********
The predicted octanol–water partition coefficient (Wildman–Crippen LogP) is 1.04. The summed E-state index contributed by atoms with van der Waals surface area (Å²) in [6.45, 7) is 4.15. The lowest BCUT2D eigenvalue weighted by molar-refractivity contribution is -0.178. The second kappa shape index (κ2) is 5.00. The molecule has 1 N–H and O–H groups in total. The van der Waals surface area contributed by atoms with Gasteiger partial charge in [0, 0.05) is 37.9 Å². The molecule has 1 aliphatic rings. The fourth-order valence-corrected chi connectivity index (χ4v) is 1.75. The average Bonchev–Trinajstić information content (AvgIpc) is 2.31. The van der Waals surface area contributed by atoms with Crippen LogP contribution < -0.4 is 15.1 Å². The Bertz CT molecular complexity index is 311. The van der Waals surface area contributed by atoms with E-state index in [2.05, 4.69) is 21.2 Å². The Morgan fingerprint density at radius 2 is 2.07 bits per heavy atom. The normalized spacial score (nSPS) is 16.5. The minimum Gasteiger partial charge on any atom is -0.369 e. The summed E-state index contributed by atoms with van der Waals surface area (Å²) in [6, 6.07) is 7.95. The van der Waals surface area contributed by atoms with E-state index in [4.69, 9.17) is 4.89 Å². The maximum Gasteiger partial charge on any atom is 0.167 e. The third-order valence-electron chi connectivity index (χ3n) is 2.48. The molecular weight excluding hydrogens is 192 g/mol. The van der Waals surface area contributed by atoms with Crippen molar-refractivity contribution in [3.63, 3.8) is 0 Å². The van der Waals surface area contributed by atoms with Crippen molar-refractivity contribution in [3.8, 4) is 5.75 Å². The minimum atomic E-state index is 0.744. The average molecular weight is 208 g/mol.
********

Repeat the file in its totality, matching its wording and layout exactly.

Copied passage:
The predicted octanol–water partition coefficient (Wildman–Crippen LogP) is 1.04. The summed E-state index contributed by atoms with van der Waals surface area (Å²) in [6.45, 7) is 4.15. The lowest BCUT2D eigenvalue weighted by molar-refractivity contribution is -0.178. The second kappa shape index (κ2) is 5.00. The molecule has 1 N–H and O–H groups in total. The van der Waals surface area contributed by atoms with Gasteiger partial charge in [0, 0.05) is 37.9 Å². The molecule has 1 aliphatic rings. The fourth-order valence-corrected chi connectivity index (χ4v) is 1.75. The average Bonchev–Trinajstić information content (AvgIpc) is 2.31. The van der Waals surface area contributed by atoms with Crippen LogP contribution < -0.4 is 15.1 Å². The Bertz CT molecular complexity index is 311. The van der Waals surface area contributed by atoms with E-state index in [2.05, 4.69) is 21.2 Å². The Morgan fingerprint density at radius 2 is 2.07 bits per heavy atom. The normalized spacial score (nSPS) is 16.5. The minimum Gasteiger partial charge on any atom is -0.369 e. The summed E-state index contributed by atoms with van der Waals surface area (Å²) in [6, 6.07) is 7.95. The van der Waals surface area contributed by atoms with E-state index in [4.69, 9.17) is 4.89 Å². The maximum Gasteiger partial charge on any atom is 0.167 e. The third-order valence-electron chi connectivity index (χ3n) is 2.48. The molecular weight excluding hydrogens is 192 g/mol. The van der Waals surface area contributed by atoms with Crippen molar-refractivity contribution in [3.63, 3.8) is 0 Å². The van der Waals surface area contributed by atoms with Crippen molar-refractivity contribution in [3.8, 4) is 5.75 Å². The minimum atomic E-state index is 0.744. The average molecular weight is 208 g/mol.